We believe the decreased ΔI/I p in positions away from the channel center is due to limited accessibility of this part of the channel to particles. Since particles follow the fluid flow streamlines and they do not travel close to the cavity wall, particles in these locations do not increase the system’s resistance significantly. Our future work will focus on understanding the relationship of the cavity width and the ΔI/I p radial dependence.


We have presented findings of our experiments on simultaneous RP and optical tracking of individual microspheres passing through microfluidic channels. The experiments provide a means of studying various positional dependencies of the RP experiments that are undetectable with RP alone. The conclusions drawn from these experiments are applicable at the nanoscale, where optical tracking is prohibited due to diffraction. Deviations of the resistance from its ideal form R=ρ A 1 (x)dx are due to the distortion of the electrical field lines imposed by the electrostatic boundary conditions in the system. In the mean-field approximation, the curvature of the warped E -fields is scale-invariant, that is, dividing the system size by 103 to translate it from micro- to nanoscale and properly rescaling the voltage will produce the same electric field lines. Therefore, the effects we investigate in this work are also applicable to nanoscale systems. We must note however that at the nanoscale in the presence of surface charges on the pore wall and/or particles, other effects e.g. surface conductance, electroosmosis, and electrophoresis will become prominent39. Therefore, we do not suggest that this paper’s results translate directly to nanoscale systems, but rather that the additional nanoscale physics are superimposed with the positional effects, and that ultimately both contribute to the total behavior of the system. Nevertheless, we believe that the results in this work can serve as useful considerations for understanding RP experiments in nanoscale systems, and the general principle of simultaneous RP and IM can be applied to study other important aspects of RP experiments not covered in this work.

Efforts to add a microscopy component to high-throughput measurement systems have so far been focused on imaging flow cytometry (IFC)32. In classical cytometry, the data collected consists of detection of scattered light and fluorescence signals; the addition of imaging to the system with IFC provides new information beyond what scattering and fluorescence measurements provide. In contrast to IFC, the dual RP and IM signals described here are complementary to each other, because the electrical RP signals of channels with cavities have already been shown to be sensitive to objects’ physical and mechanical properties. Imaging in our approach is meant to clarify positional effects of the RP signal and to improve its interpretability. This manuscript provides the necessary fundamental information on how position of a particle in pores and channels of various geometries (both axial and radial) affects the resistive pulses. The next step will focus on obtaining similar mappings for aspherical objects and deformable particles. We hope to design an RP device, which for some applications will be able to distinguish objects by shape or mechanical properties based on the electrical signals only. Such particles represent a large share of the particles of interest in biological and medical applications40,41,42.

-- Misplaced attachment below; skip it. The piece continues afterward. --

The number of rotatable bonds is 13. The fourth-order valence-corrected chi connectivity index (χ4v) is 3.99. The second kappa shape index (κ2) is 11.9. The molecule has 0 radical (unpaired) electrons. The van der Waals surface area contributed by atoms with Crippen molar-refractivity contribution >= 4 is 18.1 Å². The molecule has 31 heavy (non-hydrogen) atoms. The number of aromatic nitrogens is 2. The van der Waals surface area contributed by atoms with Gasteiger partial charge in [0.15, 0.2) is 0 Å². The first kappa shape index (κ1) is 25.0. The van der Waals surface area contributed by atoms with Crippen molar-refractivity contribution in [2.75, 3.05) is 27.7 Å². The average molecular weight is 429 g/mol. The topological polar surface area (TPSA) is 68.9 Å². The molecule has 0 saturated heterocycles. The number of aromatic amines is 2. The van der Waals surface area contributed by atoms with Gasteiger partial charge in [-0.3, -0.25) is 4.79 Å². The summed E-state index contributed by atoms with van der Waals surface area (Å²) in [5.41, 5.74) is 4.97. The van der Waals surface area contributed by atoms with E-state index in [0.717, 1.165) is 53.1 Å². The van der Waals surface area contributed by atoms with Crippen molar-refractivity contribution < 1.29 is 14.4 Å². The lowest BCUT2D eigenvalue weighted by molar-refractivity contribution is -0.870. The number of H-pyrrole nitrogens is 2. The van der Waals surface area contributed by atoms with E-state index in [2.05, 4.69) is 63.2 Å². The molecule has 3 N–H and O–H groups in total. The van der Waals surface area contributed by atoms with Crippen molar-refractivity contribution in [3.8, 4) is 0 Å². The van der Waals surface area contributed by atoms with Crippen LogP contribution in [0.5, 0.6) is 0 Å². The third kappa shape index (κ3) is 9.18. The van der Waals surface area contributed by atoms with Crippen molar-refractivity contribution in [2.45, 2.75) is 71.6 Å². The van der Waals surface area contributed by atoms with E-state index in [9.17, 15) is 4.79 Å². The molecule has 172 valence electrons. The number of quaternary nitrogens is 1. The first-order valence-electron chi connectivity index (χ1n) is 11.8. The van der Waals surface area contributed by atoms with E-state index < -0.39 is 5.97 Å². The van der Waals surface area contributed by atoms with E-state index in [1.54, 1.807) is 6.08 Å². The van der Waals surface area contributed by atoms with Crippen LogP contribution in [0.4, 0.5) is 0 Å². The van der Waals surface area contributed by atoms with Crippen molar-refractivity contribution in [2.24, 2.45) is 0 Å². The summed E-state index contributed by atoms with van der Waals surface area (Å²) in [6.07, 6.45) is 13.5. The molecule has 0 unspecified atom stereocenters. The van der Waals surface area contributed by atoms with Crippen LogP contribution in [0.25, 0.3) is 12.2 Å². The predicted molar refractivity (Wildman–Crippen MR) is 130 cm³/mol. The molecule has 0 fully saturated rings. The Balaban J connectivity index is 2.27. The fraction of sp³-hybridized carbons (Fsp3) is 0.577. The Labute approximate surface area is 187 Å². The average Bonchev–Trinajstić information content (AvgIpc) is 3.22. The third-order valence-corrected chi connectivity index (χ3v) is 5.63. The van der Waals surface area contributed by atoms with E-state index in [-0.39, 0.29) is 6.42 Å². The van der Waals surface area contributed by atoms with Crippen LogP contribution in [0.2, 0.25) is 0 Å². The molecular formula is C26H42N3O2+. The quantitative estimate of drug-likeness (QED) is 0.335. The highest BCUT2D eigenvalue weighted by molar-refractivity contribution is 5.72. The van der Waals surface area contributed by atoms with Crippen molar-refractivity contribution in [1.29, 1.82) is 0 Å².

Microfluidic channel and particle preparation

Microfluidic devices were made of PDMS bonded to a glass slide43. The PDMS channels were cast from molds fabricated in a clean room using standard single-step photolithography. SU-8 2025 photoresist (Microchem Corp.) was spun onto a silicon wafer, and patterned using printed transparent photomasks (CAD/Art Services, Inc.). PDMS was then poured over the molds and cured at 75 °C for 3 hours. After curing, the PDMS was removed from the mold, individual devices were cut out, and inlet and outlet access ports for the fluid were punched. Finally, the surfaces of the PDMS devices and glass slides were treated in an oxygen plasma (Harrick Plasma) and subsequently bonded together. Non-deforming polystyrene beads (Bangs Lab) of size 10 μm in diameter and final concentration 2 × 108/mL were used for all experiments. The beads were suspended in unbuffered 1 M KCl. Tween 80, a surfactant that inhibits particle aggregation, was added at 4% concentration to the solution. Particles were micropipetted into the solution and sonicated (Sonic Dismembrator 100, Fisher Scientific) to ensure particles were separated and uniformly distributed. Channel geometries of various lengths and widths were considered, including channels with constant widths and channels which have central cavities (Fig. 1). The channel height was chosen to be ~20 μm to constrain vertical motion as much as possible while preventing particles from getting stuck.

Experimental hardware

Particle suspensions were driven through the microfluidic devices via a syringe pump (Genie Plus, Kent Scientific), using standard 5 mL plastic luer-lock syringes and polypropylene plastic tubing. A high-speed camera (Phantom v7.2/v2511, Vision Research) was used to capture the particle passages at 50,000 frames per second with 5 μs exposure times, in conjunction with an upright optical microscope (Olympus BX51) and 50x objective lens. Voltages were applied by an Axopatch 200B Patch Clamp Amplifier (Molecular Devices) and the measured current signal was pre-amplified by a low-noise amplifier (DLPCA-200, Femto). Standard Ag-AgCl wire electrodes were used as working and reference electrodes, and were inserted into the system at the inlet/outlet ports. The resulting measured voltage, which is proportional to the current, was sampled by a data acquisition (DAQ) card (National Instruments). A custom GUI program was written in C++ and Qt to enable software control of each instrument and record the current time series and camera images. Communication with each measurement device is unique: the syringe pump is commanded via RS-232 commands over a serial connection, the camera is commanded via TCP sockets over a 1 Gigabit ethernet connection, and the DAQ card is commanded via the National Instruments C API NIDAQmx through a parallel port connection. The instrument control software is open-sourced and available at